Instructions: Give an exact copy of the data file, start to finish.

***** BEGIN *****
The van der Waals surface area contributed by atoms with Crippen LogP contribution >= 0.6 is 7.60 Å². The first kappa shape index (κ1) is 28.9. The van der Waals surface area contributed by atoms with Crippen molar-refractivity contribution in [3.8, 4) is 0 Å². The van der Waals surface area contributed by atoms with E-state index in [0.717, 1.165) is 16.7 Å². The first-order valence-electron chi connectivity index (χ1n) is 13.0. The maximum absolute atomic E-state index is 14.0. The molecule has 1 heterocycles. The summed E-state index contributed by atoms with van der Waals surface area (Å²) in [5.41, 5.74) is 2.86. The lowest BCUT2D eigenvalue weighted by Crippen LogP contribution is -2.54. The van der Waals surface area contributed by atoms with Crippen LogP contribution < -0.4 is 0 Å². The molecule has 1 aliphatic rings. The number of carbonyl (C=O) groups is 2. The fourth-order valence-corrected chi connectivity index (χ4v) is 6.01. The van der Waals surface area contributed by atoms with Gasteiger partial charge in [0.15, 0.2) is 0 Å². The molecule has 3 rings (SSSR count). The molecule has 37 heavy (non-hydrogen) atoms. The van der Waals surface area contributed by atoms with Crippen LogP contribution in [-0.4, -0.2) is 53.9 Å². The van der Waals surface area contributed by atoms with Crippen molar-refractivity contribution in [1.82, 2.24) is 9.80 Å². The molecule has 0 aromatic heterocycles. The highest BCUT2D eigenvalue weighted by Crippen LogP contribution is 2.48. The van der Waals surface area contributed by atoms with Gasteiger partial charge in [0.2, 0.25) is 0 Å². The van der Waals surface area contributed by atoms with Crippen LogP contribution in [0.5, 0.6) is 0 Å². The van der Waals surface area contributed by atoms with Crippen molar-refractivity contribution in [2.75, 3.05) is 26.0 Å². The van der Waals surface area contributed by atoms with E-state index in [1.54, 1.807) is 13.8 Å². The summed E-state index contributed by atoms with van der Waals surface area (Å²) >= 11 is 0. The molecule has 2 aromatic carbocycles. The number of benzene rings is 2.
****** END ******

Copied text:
The van der Waals surface area contributed by atoms with Crippen LogP contribution >= 0.6 is 7.60 Å². The first kappa shape index (κ1) is 28.9. The van der Waals surface area contributed by atoms with Crippen molar-refractivity contribution in [3.8, 4) is 0 Å². The van der Waals surface area contributed by atoms with E-state index in [0.717, 1.165) is 16.7 Å². The first-order valence-electron chi connectivity index (χ1n) is 13.0. The maximum absolute atomic E-state index is 14.0. The molecule has 1 heterocycles. The summed E-state index contributed by atoms with van der Waals surface area (Å²) in [5.41, 5.74) is 2.86. The lowest BCUT2D eigenvalue weighted by Crippen LogP contribution is -2.54. The van der Waals surface area contributed by atoms with Crippen LogP contribution < -0.4 is 0 Å². The molecule has 1 aliphatic rings. The number of carbonyl (C=O) groups is 2. The fourth-order valence-corrected chi connectivity index (χ4v) is 6.01. The van der Waals surface area contributed by atoms with Gasteiger partial charge in [0.15, 0.2) is 0 Å². The molecule has 3 rings (SSSR count). The molecule has 37 heavy (non-hydrogen) atoms. The van der Waals surface area contributed by atoms with Crippen LogP contribution in [-0.4, -0.2) is 53.9 Å². The van der Waals surface area contributed by atoms with Crippen molar-refractivity contribution in [1.82, 2.24) is 9.80 Å². The molecule has 0 aromatic heterocycles. The highest BCUT2D eigenvalue weighted by Crippen LogP contribution is 2.48. The van der Waals surface area contributed by atoms with Gasteiger partial charge in [0.2, 0.25) is 0 Å². The van der Waals surface area contributed by atoms with Crippen LogP contribution in [0.5, 0.6) is 0 Å². The van der Waals surface area contributed by atoms with Crippen molar-refractivity contribution in [2.75, 3.05) is 26.0 Å². The van der Waals surface area contributed by atoms with E-state index in [1.54, 1.807) is 13.8 Å². The summed E-state index contributed by atoms with van der Waals surface area (Å²) >= 11 is 0. The molecule has 2 aromatic carbocycles. The number of benzene rings is 2.